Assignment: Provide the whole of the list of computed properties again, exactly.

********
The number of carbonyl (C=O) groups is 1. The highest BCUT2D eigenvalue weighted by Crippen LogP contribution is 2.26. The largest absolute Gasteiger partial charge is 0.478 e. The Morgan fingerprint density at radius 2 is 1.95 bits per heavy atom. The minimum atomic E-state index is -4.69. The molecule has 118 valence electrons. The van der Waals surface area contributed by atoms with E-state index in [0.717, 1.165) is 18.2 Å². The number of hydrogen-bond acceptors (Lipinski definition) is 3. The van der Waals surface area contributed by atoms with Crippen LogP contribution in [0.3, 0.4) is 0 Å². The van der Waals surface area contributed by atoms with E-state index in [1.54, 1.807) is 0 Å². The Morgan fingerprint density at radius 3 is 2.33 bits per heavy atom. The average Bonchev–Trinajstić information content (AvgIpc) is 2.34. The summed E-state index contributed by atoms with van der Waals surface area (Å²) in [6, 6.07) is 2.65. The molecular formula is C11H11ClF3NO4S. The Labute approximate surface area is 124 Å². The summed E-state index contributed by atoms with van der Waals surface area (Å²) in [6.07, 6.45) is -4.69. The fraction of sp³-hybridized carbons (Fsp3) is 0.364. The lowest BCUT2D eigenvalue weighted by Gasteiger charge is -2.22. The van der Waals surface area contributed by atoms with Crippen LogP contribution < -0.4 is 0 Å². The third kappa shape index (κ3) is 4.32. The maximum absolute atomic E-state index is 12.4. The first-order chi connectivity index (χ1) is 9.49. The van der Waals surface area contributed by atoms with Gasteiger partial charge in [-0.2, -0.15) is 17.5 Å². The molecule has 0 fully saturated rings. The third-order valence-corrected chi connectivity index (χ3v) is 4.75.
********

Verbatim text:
The number of carbonyl (C=O) groups is 1. The highest BCUT2D eigenvalue weighted by Crippen LogP contribution is 2.26. The largest absolute Gasteiger partial charge is 0.478 e. The Morgan fingerprint density at radius 2 is 1.95 bits per heavy atom. The minimum atomic E-state index is -4.69. The molecule has 118 valence electrons. The van der Waals surface area contributed by atoms with E-state index in [0.717, 1.165) is 18.2 Å². The number of hydrogen-bond acceptors (Lipinski definition) is 3. The van der Waals surface area contributed by atoms with Crippen LogP contribution in [0.3, 0.4) is 0 Å². The van der Waals surface area contributed by atoms with E-state index in [1.54, 1.807) is 0 Å². The Morgan fingerprint density at radius 3 is 2.33 bits per heavy atom. The average Bonchev–Trinajstić information content (AvgIpc) is 2.34. The summed E-state index contributed by atoms with van der Waals surface area (Å²) in [6, 6.07) is 2.65. The molecular formula is C11H11ClF3NO4S. The Labute approximate surface area is 124 Å². The summed E-state index contributed by atoms with van der Waals surface area (Å²) in [6.07, 6.45) is -4.69. The fraction of sp³-hybridized carbons (Fsp3) is 0.364. The lowest BCUT2D eigenvalue weighted by Gasteiger charge is -2.22. The van der Waals surface area contributed by atoms with Crippen LogP contribution < -0.4 is 0 Å². The third kappa shape index (κ3) is 4.32. The maximum absolute atomic E-state index is 12.4. The first-order chi connectivity index (χ1) is 9.49. The van der Waals surface area contributed by atoms with Gasteiger partial charge in [-0.2, -0.15) is 17.5 Å². The molecule has 0 fully saturated rings. The third-order valence-corrected chi connectivity index (χ3v) is 4.75.